Upgrading the safety plunger on the Glock can make the trigger smoother and lighter by reducing friction. The LS Titanium safety plunger is shaped differently than the OEM safety plunger. The LS is more rounded and polished plus it has a Titanium Nitride coating which is very hard and has more lubricity than steel.
Replacing the safety plunger is very easy. I did my Glock 22 over the weekend and it took about 10 minutes.
Here is the disassembled G22 slide. Not a whole lot of parts involved. It also gave me a chance to really clean the slide good.
You can see the OEM steel plunger next to the LS Titanium plunger. The OEM plunger has some tool marks on it and is not polished. The LS plunger is polished and has no tooling marks whatsoever. It is a much higher quality part.
It is a simple procedure to replace the safety plunger. Here are the basic steps:
- Unload firearm and make safe
- Remover the slide
- Remove the recoil spring assembly and the barrel
- Use a small punch to push down on the plastic striker spacer sleeve to releave pressure on the slide cover plate
- Push the slide plate out and remove
- Remove striker/spring assembly and extractor depressor plunger assembly
- Push the safety plunger down to release the extractor
- Now remove the safety plunger
- Put the spring into the LS Titanium plunger and seat into position
- Replace the extractor
- Insert the striker/spring assembly and the extractor depressor plunger
- Start the slide cover plate into position
- With a punch, push the striker spacer down while sliding the slide cover plate in
- Now push the extractor depressor plunger assembly down with a punch until you can slide the cover plate into position and it snaps or clicks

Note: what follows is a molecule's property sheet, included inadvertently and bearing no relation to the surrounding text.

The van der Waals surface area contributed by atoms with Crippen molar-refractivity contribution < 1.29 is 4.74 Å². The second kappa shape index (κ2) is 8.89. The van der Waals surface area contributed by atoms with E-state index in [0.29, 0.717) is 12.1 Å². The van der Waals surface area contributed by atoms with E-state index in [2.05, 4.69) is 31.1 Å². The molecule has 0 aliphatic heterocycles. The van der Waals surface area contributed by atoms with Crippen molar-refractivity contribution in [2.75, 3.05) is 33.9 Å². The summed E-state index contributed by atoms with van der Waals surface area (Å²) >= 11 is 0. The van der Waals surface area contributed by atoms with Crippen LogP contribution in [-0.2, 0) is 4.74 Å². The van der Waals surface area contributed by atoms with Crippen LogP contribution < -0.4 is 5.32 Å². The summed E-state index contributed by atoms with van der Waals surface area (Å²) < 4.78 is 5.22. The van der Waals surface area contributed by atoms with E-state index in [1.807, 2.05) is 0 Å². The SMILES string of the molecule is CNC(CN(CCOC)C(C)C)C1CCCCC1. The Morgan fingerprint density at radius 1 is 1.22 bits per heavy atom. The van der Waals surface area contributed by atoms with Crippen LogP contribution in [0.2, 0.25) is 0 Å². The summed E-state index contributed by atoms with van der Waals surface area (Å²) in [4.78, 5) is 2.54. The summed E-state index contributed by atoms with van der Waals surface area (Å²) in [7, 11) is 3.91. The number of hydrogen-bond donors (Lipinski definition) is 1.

Here is a great video to help with this easy upgrade.
The Glock straight from the factory is a very reliable and accurate pistol. However there are a few things that could be improved in my opinion. First the slide lock lever is too small for my fingers to grip easily. I take my Glock apart frequently to clean and the slide lock is a challenge for me…luckily there are extended slide lock levers for the Glock. The extended slide lock lever gives you a little more surface to grip and makes field stripping easier. They are longer than the OEM slide lock levers.
You can buy them here….Extended Slide Lock Lever Black
I have exteneded slide lock levers on both of my Glocks. They are great!
The second upgrade that I like to do is the recoil spring. There are many to choose from. The good ones have a stainless steel or tungsten guide rod. This adds a good amount of weight to the front of the Glock plus adds reliability. The added weight up front reduces muzzle flip and felt recoil. Steel and Tungsten are just more durable than plastic and last longer.
These are all stainless steel and come in different weights for different loads and/or compensated Glocks.
You can buy them here….Stainless Steel Competition Recoil Spring for Glocks 11lb 13lb 15lb 17lb 20lb 22lb
These 2 upgrades are super easy to do on a Glock. Watch this video to see exactly how its done.
You can get a single flat recoil spring assembly,in lieu of the double spring, for Glock Gen 4’s with a stainless steel guide rod. These stainless steel guide rod spring assemblys add weight (almost 2X) and reliability to the Glock.
Stainless steel is more reliable than plastic plus it’s weight helps reduce recoil. The single spring works as well as the double spring. I’ll try to detect the difference while shooting the Glock 22 shortly.
Here is the stainless steel guide rod spring assembly from I Love My Glock. It’s the Gen 3 design but modified for the Gen 4. Notice the end has a large adapter for the Gen 4 Glock’s slide.
This is a high quality recoil spring assembly and comes in Tungsten too. You can buy it in various spring weights. I always carry a spare recoil spring in my SHTF bag along with another barrel. Spare parts are good assurance.